In the non-trivial mirror, we find three bandgaps of BG_{n1}, BG_{n2}, and BG_{n3} in the dispersion diagram of Fig. 1(d). The lowest bandgap of BG_{n1} is a trivial Mie bandgap with the TM_{01} mode. The second and third bandgaps are non-trivial topological gaps. Due to the broken time-reversal symmetry in the non-trivial lattice, the high-symmetry points of M and Γ in the irreducible Brillouin zone break, resulting in the creation of BG_{n2} and BG_{n3}, respectively.^{10,26} Breaking the time-reversal symmetry originates from the fact that the anisotropic material of YIG has imaginary off diagonal elements in the permeability tensor with $ \mu \u2260 \mu T$, where *T* is the transpose operation.^{27} The calculations of the dispersion diagram are elaborated in the supplementary material. The calculations are performed using the finite element method in the COMSOL Multiphysics software.

We proceed to the calculation of Chern numbers in both the trivial and non-trivial lattices. The Chern numbers over the first Brillouin zone are zero for all bands of the trivial lattice. The zero value of the Chern numbers is based on preserving the time-reversal symmetries.^{10,26,28} On the contrary, we obtain the Chern numbers of $ 0 , 1 , \u2212 2 ,$ and –1 for the first four bands, from low to high frequency, in the non-trivial lattice (supplementary material).

Each band's Chern number constitutes the value of the Chern number for each bandgap, i.e., the bandgap's Chern number (C_{g}) is defined as the sum of bands' Chern number below the bandgap.^{10,26,28} As a consequence, we obtain $ C g = 0 , 1 ,$ and −1 for BG_{n1}, BG_{n2}, and BG_{n3}, respectively. The overlap between BG_{t2} and BG_{n1} gives rise to the creation of the bandgap of BG_{w} at normalized frequencies $ 0.353 < a / \lambda < 0.451$ in the dispersion diagram of the TW: This results in no edge mode because the difference between C_{g} of BG_{n1} and that of BG_{t2} is zero. Differently from BG_{w}, the overlap between BG_{t3} and the two bandgaps of BG_{n2} and BG_{n3} creates two unidirectional edge modes at $ 0.556 < a / \lambda < 0.578$ and $ 0.613 < a / \lambda < 0.637$ with positive and negative group velocities, respectively, as shown in Fig. 1(e). The edge modes are visualized in Figs. 1(a) and 1(b). The out-of-plane electric fields, $ E z ( x , y )$, at $ a / \lambda = 0.570$ and 0.630 represent the propagation of EM waves to the right and left directions, respectively.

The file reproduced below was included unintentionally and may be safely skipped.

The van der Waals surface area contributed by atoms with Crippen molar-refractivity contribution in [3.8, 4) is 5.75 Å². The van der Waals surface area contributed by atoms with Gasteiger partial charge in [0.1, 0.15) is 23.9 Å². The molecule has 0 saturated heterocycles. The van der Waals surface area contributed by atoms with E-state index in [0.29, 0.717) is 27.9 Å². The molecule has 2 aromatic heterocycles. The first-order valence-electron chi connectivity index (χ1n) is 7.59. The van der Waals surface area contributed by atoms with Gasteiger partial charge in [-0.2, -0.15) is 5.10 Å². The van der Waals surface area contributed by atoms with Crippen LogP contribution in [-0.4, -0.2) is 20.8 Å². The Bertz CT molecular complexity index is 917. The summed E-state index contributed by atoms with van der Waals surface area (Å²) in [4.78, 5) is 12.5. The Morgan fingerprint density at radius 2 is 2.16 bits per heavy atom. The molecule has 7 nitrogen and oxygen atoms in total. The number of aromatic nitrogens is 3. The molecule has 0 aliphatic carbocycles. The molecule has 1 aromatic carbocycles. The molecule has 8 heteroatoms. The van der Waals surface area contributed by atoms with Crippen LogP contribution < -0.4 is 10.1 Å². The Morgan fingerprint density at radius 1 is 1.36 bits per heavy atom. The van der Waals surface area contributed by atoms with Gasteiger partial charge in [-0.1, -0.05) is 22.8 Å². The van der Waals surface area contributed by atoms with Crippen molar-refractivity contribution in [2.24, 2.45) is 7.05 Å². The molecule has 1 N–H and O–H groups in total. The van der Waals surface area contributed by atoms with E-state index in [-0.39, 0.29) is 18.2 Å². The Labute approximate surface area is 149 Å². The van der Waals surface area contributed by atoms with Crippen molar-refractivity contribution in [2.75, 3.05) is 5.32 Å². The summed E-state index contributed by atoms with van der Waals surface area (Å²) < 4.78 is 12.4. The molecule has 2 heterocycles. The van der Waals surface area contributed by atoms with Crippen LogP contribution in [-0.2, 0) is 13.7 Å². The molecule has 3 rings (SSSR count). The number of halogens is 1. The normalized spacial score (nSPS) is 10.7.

Next, we explore the impact of disorders to the unidirectionality of the edge modes. We consider two types of disorderings, in the position and radius of the rods. The disordered position of the rod *i* is defined as $ ( x i , y i )$, where $ x i = x 0 i + \sigma P F x i$ and $ y i = y 0 i + \sigma P F y i$ with the original position $ ( x 0 i , y 0 i )$, the strength of the position disorder is $ \sigma P$, and $ F x i$ and $ F y i$ are uniformly distributed random variables between −1 and 1 for the *i*th rod along the *x* and *y* directions, respectively. The position disordering parameter is defined as $ \eta P = \sigma P / a$. In a similar way, the disordered radius of the rod *i* in the trivial (non-trivial) lattice is $ R t ( n ) i = R t ( n ) , 0 + \sigma R F R i$, where $ R t ( n ) , 0 , \u2009 \sigma R$, and $ F R i$ stand for the original radius of the rod in the trivial (non-trivial) lattice, strength of the radius disordering, and the uniformly distributed random parameter over the interval of $ [ \u2212 1 , 1 ]$, respectively. We define the parameter of the radius disordering as $ \eta R = \sigma R / R t ( n ) , 0$.

We first obtain $ E z ( x , y )$ under the influence of the position disordering. The parameters of the trivial mirror are $ R t , 0 = 0.30 a , \u2009 \u025b t = 18$, and $ \mu t = 1$, and those of the non-trivial mirror are $ R n , 0 = 0.11 a , \u2009 \u025b n = 15$, and $ \mu n = \mu $. The normalized frequency of the TM polarized dipole source is $ a / \lambda = 0.570$, where the edge mode of a positive group velocity appears. The calculation results are shown when the disorder is $ \eta P = 40$% in either the trivial or non-trivial mirror [Figs. 2(a)–2(f)]: The unidirectionality of the EM waves is preserved at this substantial strength of disorder.

We explore the unidirectionality more quantitatively by calculating the transmittance $ T LR$ of the edge mode. $ T LR$ is calculated as the EM wave propagates from −*x* to $ + x$. We judge that the EM wave has the unidirectionality transmission when $ T LR > 0.5$. Figures 2(i) and 2(j) show $ T LR$ at several disorderings and $ \u025b t$. Each transmittance is obtained by averaging the results of 100 numerical simulations. Under applying the position disorders to both the trivial and non-trivial mirrors, the unidirectionality is preserved, and $ T LR$ moderately decreases as the disorder increases from $ \eta P = 0$ to 50%.

Similar behavior is observed when the radius disorder is applied to the trivial lattice [Figs. 2(c), 2(g), and 2(k)]. However, the result is entirely different when the radius of non-trivial lattice is disordered. Figures 2(d) and 2(h) show that the EM waves propagate to $ + x , \u2212 x$, and −*y* directions, and the penetration to the trivial lattice ( $ + y$ direction) is suppressed. $ T LR$ abruptly decreases from 1 to $ \u223c 0.4$ at $ \eta R = 10 %$ and to $ \u223c 0$ at $ \eta R = 20 %$—the unidirectionality is broken completely [Fig. 2(l)]. The simulations are conducted using the finite element method in the COMSOL Multiphysics software.